Shay Rojansky <r...@roji.org> writes: >> To my mind there is not a lot of value in performing Bind until you >> are ready to do Execute. The only reason the operations are separated >> in the protocol is so that you can do multiple Executes with a row limit >> on each one, to retrieve a large query result in chunks.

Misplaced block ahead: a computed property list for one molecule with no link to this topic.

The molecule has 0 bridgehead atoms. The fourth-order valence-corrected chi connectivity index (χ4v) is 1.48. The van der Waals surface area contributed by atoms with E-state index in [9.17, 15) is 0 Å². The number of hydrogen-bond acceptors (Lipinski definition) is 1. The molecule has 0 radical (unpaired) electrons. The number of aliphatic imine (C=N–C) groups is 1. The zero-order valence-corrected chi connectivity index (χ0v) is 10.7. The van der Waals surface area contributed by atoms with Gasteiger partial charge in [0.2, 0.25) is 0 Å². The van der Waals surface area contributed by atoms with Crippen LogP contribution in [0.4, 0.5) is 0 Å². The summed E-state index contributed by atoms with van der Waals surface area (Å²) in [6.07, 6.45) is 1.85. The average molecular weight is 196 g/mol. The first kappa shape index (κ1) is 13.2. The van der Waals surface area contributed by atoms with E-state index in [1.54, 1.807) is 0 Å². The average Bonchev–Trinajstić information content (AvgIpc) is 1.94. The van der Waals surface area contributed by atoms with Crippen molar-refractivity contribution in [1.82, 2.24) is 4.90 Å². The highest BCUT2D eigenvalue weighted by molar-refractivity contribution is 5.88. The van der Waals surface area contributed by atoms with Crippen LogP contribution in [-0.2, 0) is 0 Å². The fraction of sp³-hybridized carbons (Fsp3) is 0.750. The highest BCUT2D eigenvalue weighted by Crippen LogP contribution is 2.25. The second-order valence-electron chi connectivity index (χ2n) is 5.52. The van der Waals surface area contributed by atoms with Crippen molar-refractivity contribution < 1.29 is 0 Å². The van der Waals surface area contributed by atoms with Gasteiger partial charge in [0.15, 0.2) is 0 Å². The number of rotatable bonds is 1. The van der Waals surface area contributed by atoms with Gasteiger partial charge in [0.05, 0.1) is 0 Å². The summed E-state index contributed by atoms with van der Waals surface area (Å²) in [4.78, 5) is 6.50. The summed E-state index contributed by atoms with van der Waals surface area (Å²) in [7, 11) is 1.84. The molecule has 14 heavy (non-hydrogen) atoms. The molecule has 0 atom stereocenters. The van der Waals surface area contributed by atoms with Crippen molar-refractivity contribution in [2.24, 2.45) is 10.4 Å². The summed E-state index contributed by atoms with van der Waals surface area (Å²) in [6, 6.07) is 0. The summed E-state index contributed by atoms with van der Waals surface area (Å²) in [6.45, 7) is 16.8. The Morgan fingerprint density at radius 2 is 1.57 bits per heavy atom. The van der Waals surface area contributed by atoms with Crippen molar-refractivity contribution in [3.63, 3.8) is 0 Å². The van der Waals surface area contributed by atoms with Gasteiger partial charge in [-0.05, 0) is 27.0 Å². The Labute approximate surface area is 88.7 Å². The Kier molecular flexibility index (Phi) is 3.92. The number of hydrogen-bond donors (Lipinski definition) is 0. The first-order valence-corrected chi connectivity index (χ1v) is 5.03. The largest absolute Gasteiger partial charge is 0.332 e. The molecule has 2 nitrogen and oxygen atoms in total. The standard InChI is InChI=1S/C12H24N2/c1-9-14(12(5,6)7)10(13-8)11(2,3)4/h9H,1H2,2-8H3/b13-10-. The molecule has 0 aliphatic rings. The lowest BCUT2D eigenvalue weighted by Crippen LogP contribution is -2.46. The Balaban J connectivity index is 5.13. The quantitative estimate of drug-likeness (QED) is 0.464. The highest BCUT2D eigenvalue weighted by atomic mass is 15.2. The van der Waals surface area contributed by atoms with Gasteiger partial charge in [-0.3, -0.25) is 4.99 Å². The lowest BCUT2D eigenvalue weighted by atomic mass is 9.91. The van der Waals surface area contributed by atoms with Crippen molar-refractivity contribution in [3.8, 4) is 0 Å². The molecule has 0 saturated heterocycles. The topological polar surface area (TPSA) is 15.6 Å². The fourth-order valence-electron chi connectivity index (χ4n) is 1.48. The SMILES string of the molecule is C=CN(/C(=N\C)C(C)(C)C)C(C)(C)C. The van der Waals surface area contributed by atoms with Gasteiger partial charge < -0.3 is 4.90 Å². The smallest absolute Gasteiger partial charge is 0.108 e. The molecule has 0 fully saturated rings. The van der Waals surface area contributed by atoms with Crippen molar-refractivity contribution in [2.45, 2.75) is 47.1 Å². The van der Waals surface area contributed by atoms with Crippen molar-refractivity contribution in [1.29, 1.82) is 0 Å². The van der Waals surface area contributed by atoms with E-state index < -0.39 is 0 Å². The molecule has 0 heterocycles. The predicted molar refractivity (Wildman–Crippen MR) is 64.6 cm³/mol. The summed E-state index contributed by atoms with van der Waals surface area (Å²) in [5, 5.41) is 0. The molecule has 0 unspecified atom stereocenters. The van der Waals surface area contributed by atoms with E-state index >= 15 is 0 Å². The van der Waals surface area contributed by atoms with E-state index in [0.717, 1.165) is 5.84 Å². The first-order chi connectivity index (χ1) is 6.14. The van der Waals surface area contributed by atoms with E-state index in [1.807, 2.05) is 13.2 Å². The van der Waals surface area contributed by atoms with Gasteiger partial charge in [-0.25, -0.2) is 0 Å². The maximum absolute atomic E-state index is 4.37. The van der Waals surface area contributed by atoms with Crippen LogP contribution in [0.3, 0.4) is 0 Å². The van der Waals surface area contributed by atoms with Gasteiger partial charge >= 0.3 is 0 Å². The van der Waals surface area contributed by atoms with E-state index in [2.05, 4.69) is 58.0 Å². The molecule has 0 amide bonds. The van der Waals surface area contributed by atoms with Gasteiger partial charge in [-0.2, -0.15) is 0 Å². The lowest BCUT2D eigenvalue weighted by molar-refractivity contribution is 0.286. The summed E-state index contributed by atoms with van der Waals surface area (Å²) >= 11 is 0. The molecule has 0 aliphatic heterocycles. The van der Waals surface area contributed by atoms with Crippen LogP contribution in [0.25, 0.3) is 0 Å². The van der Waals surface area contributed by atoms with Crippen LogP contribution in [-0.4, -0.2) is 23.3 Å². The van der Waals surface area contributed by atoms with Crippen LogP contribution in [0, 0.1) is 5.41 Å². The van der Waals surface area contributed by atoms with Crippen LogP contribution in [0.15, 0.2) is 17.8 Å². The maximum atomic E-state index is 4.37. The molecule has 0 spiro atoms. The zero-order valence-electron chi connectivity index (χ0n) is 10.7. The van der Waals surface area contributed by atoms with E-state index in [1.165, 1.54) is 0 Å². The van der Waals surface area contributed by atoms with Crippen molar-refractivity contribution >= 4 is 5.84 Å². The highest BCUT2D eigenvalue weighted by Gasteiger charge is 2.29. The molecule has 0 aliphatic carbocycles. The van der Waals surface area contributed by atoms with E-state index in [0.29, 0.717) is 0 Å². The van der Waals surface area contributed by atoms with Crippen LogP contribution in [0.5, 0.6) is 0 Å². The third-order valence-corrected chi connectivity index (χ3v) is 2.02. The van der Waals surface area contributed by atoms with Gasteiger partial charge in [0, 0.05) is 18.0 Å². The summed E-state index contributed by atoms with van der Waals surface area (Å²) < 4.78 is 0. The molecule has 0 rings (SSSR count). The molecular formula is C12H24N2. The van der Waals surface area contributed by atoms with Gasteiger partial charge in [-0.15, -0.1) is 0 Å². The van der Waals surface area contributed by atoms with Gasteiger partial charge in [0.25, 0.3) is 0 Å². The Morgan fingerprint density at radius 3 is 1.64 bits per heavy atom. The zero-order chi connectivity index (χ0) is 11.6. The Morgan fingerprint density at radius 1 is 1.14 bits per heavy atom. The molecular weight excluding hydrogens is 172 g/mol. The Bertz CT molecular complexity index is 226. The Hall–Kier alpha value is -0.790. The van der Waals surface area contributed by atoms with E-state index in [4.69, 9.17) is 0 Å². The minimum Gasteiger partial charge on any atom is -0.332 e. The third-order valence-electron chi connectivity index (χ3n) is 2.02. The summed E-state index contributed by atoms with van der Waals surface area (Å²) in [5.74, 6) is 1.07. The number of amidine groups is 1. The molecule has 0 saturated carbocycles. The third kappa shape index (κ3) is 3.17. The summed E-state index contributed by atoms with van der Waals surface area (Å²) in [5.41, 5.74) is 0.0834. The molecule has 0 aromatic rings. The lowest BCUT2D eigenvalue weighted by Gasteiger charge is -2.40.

> So you would suggest changing my message chain to send Bind right after > Execute, right? This would yield the following messages: > P1/P2/D1/B1/E1/D2/B2/E2/S (rather than the current > P1/D1/B1/P2/D2/B2/E1/C1/E2/C2/S) > This would mean that I would switch to using named statements and the > unnamed portal, rather than the current unnamed statement > and named portals. If I recall correctly, I was under the impression that > there are some PostgreSQL performance benefits to using the > unnamed statement over named statements, although I admit I can't find any > documentation backing that. Can you confirm that the two > are equivalent performance-wise? Hmm. I do not recall exactly what performance optimizations apply to those two cases; they're probably not "equivalent", though I do not think the difference is major in either case. TBH I was a bit surprised on reading your message to hear that the system would take that sequence at all; it's not obvious that it should be allowed to replace a statement, named or not, while there's an open portal that depends on it. I think you might have more issues with lifespans, since portals go away at commit whereas named statements don't. regards, tom lane -- Sent via pgsql-hackers mailing list (email@example.com) To make changes to your subscription: http://www.postgresql.org/mailpref/pgsql-hackers